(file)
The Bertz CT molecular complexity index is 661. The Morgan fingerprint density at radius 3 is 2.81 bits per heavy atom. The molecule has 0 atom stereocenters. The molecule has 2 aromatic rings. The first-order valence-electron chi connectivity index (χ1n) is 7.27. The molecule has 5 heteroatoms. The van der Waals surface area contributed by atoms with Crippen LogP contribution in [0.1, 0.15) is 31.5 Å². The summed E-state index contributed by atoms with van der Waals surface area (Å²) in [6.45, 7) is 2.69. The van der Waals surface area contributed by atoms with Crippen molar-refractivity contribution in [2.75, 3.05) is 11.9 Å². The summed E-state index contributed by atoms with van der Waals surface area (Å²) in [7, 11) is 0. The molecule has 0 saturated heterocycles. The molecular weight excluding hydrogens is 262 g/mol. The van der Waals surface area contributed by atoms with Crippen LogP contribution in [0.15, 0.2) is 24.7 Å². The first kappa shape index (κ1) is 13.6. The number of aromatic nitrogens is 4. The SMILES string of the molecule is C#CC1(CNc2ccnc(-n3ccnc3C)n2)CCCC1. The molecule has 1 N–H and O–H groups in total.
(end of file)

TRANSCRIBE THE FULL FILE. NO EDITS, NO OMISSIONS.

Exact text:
The Bertz CT molecular complexity index is 661. The Morgan fingerprint density at radius 3 is 2.81 bits per heavy atom. The molecule has 0 atom stereocenters. The molecule has 2 aromatic rings. The first-order valence-electron chi connectivity index (χ1n) is 7.27. The molecule has 5 heteroatoms. The van der Waals surface area contributed by atoms with Crippen LogP contribution in [0.1, 0.15) is 31.5 Å². The summed E-state index contributed by atoms with van der Waals surface area (Å²) in [6.45, 7) is 2.69. The van der Waals surface area contributed by atoms with Crippen molar-refractivity contribution in [2.75, 3.05) is 11.9 Å². The summed E-state index contributed by atoms with van der Waals surface area (Å²) in [7, 11) is 0. The molecule has 0 saturated heterocycles. The molecular weight excluding hydrogens is 262 g/mol. The van der Waals surface area contributed by atoms with Crippen LogP contribution in [0.15, 0.2) is 24.7 Å². The first kappa shape index (κ1) is 13.6. The number of aromatic nitrogens is 4. The SMILES string of the molecule is C#CC1(CNc2ccnc(-n3ccnc3C)n2)CCCC1. The molecule has 1 N–H and O–H groups in total.